Horsepower is a function of torque and RPM. Your engine puts out so much torque, and at a certain RPM (say 5500), you have so much horsepower. At 3000 rpm, you have less horse than at 5000. I was with him so far. So one horsepower is is the work required to move so much weight a certain distance. If you hooked a pully up to the crankshaft of an engine (so, not going through any gears), to move, say 1000lbs 10 feet, would take so long at 2000rpm, and less time at 5000rpm, since you have more horsepower. If you put a tranny on that, and put it in first, it would pull very slowly (low HP), but put it in 5th and it would move it quickly (high HP). His point was that, at the wheels you will have MORE horsepower than at the crank, so in his opinion, a 1200 RWHP supra only has maybe half that at the crank. My opinion was you cant gain horsepower by gearing, and a 1200RWHP supra has MORE HP at the crank and loses some through the drivetrain. His final argument was this; if he were to try and lift an engine block (or some other heavy thing), with a rope slung over ONE pully, it would be relatively impossible. A persons arms (representing the engine), has so much strength available to lift with (torque) with no assistance. If you used a triple pully (transmission gears), you could easily lift the block. Hence, it seems that you have more strength than you have. If you were to measure the force applied at the end of the rope (rear-wheel horse), on one pully you can only apply a minimal ammount of force, but through multiple-pullies you can apply much more force. That is how they claim to have 1200 horsepower. Now he had me. So what I dont know is, on a dyno, what gear do you run in? Do they take gearing into account? Can you measure crank-hp?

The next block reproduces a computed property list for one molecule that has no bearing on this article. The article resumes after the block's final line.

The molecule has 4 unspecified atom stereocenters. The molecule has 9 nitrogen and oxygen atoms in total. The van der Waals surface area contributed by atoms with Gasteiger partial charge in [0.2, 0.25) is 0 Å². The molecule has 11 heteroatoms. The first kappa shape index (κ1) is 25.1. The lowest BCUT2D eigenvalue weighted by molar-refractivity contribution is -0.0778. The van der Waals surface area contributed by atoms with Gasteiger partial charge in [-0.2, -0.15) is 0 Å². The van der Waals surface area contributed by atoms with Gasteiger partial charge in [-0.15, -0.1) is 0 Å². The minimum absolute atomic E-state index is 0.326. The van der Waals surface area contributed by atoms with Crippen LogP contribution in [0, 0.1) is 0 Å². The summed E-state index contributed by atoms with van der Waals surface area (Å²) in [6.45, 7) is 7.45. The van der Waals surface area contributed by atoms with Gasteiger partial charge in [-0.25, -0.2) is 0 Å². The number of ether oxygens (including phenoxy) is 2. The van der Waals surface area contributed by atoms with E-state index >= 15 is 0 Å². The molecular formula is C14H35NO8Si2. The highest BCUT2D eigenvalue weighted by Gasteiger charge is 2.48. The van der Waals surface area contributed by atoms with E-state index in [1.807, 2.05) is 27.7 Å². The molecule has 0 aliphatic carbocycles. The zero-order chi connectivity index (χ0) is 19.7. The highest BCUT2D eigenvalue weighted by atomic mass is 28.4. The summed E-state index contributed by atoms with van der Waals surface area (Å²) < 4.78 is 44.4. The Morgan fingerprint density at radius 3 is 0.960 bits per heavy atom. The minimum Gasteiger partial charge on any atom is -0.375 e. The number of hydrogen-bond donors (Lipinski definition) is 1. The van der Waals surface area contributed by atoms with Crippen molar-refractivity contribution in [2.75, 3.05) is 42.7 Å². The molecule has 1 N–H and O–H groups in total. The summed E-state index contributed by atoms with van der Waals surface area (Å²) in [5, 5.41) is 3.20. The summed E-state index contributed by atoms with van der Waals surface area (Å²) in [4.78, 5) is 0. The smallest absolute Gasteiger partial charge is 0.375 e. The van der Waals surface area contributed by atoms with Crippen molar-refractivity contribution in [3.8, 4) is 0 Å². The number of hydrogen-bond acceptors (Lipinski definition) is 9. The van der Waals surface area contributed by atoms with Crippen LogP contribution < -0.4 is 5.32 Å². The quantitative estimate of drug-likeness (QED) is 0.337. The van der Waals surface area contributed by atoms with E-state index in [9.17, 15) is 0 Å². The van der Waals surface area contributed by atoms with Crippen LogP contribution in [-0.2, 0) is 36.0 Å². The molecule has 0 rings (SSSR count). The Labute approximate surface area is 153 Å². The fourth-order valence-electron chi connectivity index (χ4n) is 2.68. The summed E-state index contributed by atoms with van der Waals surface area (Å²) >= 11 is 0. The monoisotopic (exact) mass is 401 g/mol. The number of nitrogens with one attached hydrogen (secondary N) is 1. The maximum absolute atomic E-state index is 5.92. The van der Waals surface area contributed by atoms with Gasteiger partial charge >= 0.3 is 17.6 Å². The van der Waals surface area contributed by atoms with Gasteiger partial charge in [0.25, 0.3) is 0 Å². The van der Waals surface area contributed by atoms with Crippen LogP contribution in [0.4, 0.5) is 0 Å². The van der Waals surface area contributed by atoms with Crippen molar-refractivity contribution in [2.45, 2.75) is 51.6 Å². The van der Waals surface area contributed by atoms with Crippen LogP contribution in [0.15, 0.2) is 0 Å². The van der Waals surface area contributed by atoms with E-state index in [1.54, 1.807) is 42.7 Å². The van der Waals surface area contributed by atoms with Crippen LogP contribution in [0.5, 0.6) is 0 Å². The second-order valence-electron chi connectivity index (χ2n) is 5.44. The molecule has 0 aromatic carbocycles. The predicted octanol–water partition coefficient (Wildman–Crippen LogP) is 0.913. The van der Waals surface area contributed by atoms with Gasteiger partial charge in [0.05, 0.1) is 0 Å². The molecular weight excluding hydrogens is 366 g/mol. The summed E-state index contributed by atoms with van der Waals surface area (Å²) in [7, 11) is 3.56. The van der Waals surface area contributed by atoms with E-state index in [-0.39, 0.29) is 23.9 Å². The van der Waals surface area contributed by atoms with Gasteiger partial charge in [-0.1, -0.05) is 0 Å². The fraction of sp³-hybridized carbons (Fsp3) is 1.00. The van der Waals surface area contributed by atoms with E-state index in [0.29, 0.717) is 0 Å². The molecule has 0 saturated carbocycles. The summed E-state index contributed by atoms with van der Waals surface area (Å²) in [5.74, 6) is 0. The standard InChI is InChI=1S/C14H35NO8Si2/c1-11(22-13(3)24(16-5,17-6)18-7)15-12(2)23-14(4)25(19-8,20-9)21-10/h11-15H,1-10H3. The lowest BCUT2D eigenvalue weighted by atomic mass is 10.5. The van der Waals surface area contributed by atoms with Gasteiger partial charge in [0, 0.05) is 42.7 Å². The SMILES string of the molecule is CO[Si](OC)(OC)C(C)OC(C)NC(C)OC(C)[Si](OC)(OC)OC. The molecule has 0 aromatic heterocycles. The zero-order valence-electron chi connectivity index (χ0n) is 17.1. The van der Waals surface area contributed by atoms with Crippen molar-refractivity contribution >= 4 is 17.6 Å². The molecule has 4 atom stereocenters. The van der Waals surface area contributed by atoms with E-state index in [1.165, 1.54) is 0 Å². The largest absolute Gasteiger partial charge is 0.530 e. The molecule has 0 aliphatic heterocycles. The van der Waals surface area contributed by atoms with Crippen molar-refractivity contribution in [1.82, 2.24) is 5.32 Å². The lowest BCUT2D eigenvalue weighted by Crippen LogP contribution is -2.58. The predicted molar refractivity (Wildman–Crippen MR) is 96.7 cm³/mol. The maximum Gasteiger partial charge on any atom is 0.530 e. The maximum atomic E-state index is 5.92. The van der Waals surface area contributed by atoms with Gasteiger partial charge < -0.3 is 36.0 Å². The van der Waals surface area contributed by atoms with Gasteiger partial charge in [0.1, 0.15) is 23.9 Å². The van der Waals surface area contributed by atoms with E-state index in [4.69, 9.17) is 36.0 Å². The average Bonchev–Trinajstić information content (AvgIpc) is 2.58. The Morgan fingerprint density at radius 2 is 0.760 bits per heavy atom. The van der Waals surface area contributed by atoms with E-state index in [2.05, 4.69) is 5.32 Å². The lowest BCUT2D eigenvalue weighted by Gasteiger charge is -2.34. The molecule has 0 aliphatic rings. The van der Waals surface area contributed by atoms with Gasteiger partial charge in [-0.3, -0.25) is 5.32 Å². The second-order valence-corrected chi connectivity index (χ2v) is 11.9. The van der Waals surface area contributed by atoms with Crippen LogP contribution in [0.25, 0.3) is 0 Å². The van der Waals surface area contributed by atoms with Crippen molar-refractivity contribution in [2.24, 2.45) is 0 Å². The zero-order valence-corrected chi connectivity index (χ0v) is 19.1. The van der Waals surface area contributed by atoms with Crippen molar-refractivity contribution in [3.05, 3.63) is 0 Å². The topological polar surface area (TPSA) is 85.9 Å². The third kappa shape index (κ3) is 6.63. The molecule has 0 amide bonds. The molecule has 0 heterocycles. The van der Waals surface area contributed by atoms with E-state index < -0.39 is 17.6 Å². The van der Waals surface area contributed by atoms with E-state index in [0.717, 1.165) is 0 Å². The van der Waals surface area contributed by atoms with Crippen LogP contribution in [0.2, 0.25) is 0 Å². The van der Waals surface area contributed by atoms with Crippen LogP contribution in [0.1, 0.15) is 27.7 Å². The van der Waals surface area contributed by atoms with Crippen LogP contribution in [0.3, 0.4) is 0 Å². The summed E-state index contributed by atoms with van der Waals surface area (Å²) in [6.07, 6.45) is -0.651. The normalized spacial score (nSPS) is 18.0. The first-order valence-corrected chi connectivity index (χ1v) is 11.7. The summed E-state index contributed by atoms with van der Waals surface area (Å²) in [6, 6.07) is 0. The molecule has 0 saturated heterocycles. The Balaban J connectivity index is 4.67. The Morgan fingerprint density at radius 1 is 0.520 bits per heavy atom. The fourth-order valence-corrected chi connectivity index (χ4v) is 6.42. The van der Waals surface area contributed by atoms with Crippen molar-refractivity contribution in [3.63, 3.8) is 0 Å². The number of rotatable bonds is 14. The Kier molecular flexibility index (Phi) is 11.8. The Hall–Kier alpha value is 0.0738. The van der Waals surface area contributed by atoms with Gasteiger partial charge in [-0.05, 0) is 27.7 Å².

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I'd say he's comparing apples and oranges. Gearing doesn't represent a mechanical advantage gained by a device such as a lever or pulley. Gearing simply transfers existing force into another direction. This transfer in fact costs power. I'm suprised he didn't argue that since oil is involved in the gear box that hydrolic pressure wasn't also a factor.